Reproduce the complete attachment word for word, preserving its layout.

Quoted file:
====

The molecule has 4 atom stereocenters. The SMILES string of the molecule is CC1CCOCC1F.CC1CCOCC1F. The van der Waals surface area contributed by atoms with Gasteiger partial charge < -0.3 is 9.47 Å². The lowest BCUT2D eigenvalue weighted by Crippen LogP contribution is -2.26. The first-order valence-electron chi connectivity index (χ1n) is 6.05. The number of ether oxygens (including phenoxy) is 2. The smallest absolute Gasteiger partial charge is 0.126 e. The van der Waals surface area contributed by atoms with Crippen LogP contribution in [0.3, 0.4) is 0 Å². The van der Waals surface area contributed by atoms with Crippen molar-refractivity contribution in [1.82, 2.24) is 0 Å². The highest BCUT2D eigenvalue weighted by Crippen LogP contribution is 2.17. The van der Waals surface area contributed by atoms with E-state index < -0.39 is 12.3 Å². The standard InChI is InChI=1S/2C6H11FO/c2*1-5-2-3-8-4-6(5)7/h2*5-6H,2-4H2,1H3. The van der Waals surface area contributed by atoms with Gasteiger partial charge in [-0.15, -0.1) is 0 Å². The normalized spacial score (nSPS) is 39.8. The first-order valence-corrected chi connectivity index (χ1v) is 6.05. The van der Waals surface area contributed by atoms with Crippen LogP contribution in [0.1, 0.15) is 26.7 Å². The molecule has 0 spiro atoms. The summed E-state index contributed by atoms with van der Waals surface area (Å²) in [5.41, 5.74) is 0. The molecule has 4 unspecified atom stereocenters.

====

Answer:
The molecule has 4 atom stereocenters. The SMILES string of the molecule is CC1CCOCC1F.CC1CCOCC1F. The van der Waals surface area contributed by atoms with Gasteiger partial charge < -0.3 is 9.47 Å². The lowest BCUT2D eigenvalue weighted by Crippen LogP contribution is -2.26. The first-order valence-electron chi connectivity index (χ1n) is 6.05. The number of ether oxygens (including phenoxy) is 2. The smallest absolute Gasteiger partial charge is 0.126 e. The van der Waals surface area contributed by atoms with Crippen LogP contribution in [0.3, 0.4) is 0 Å². The van der Waals surface area contributed by atoms with Crippen molar-refractivity contribution in [1.82, 2.24) is 0 Å². The highest BCUT2D eigenvalue weighted by Crippen LogP contribution is 2.17. The van der Waals surface area contributed by atoms with E-state index < -0.39 is 12.3 Å². The standard InChI is InChI=1S/2C6H11FO/c2*1-5-2-3-8-4-6(5)7/h2*5-6H,2-4H2,1H3. The van der Waals surface area contributed by atoms with Gasteiger partial charge in [-0.15, -0.1) is 0 Å². The normalized spacial score (nSPS) is 39.8. The first-order valence-corrected chi connectivity index (χ1v) is 6.05. The van der Waals surface area contributed by atoms with Crippen LogP contribution in [0.1, 0.15) is 26.7 Å². The molecule has 0 spiro atoms. The summed E-state index contributed by atoms with van der Waals surface area (Å²) in [5.41, 5.74) is 0. The molecule has 4 unspecified atom stereocenters.